The Soulens have lost guard dogs to wolves—even these big dogs don’t have much chance against this superb predator. The herders usually have four guard dogs per band and if it’s just a single wolf, the guard dogs gang up and the wolf usually backs down, but if there’s more than one wolf, they’ll kill the guard dogs and then the sheep.

The Soulens originally used Great Pyrenees dogs but then started using Akbash and Akbash crosses because they are a little more athletic and aggressive.

“We must have herders with our sheep (human presence), unlike cattle—which are turned out on large pastures, but having a person out there is no guarantee that you won’t lose animals,” Soulen said. They have been herding their sheep since the 1920s but that’s not always a deterrent to predators.

“In our experience, if it’s a single wolf or just a pair poking around, and you have good guard dogs, they may keep the wolves out of the sheep. But if a pack moves in, the wolves kill the guard dogs,” said Soulen.

Keeping these dogs is expensive, not only just to purchase them. “They are big animals, and eat a lot. There’s a major expense in dog food, vet bills and everything else involved. Then after the lambs are shipped, we have almost too many guard dogs for the rest of the year. We have to pen them up and keep feeding them,” he said. It’s an expensive aspect of raising sheep today.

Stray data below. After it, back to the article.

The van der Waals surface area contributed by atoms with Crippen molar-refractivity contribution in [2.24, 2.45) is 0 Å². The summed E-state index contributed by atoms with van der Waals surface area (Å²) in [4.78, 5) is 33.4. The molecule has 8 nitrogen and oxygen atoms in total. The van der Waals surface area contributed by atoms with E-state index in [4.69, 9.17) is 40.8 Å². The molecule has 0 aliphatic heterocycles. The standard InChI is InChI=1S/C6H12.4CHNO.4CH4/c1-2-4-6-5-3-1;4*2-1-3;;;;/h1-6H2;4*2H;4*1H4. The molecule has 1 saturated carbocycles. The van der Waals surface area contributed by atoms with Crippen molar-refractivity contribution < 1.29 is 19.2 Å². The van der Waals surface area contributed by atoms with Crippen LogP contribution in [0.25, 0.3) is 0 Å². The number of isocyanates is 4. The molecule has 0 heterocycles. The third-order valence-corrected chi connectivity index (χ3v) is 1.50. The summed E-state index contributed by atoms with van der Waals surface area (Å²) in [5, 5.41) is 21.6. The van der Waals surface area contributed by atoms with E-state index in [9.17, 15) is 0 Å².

Arlette and Allen Seib have a sheep farm in Saskatchewan, Canada and rely heavily on guard dogs because their sheep are out on the prairie with predators. “Fortunately, we don’t have very many large predators like wolves or cougars in this area, but we have plenty of coyotes and they can be really bad for sheep,” Arlette said.

“The guard dogs are remarkable and more fascinating than the stock dogs. It’s a steep learning curve, but it’s been great to finally get there and to see what it’s like when using these wonderful dogs,” Arlette explained.

“Our goal is not for the dogs to be out there killing coyotes; they just need to be here so that the wildlife can be there and not bother our sheep. The dogs’ presence is enough deterrent and this allows for coexistence,” she said. Without the guard dogs, however, the coyotes would be killing the sheep. — Heather Smith Thomas, WLJ correspondent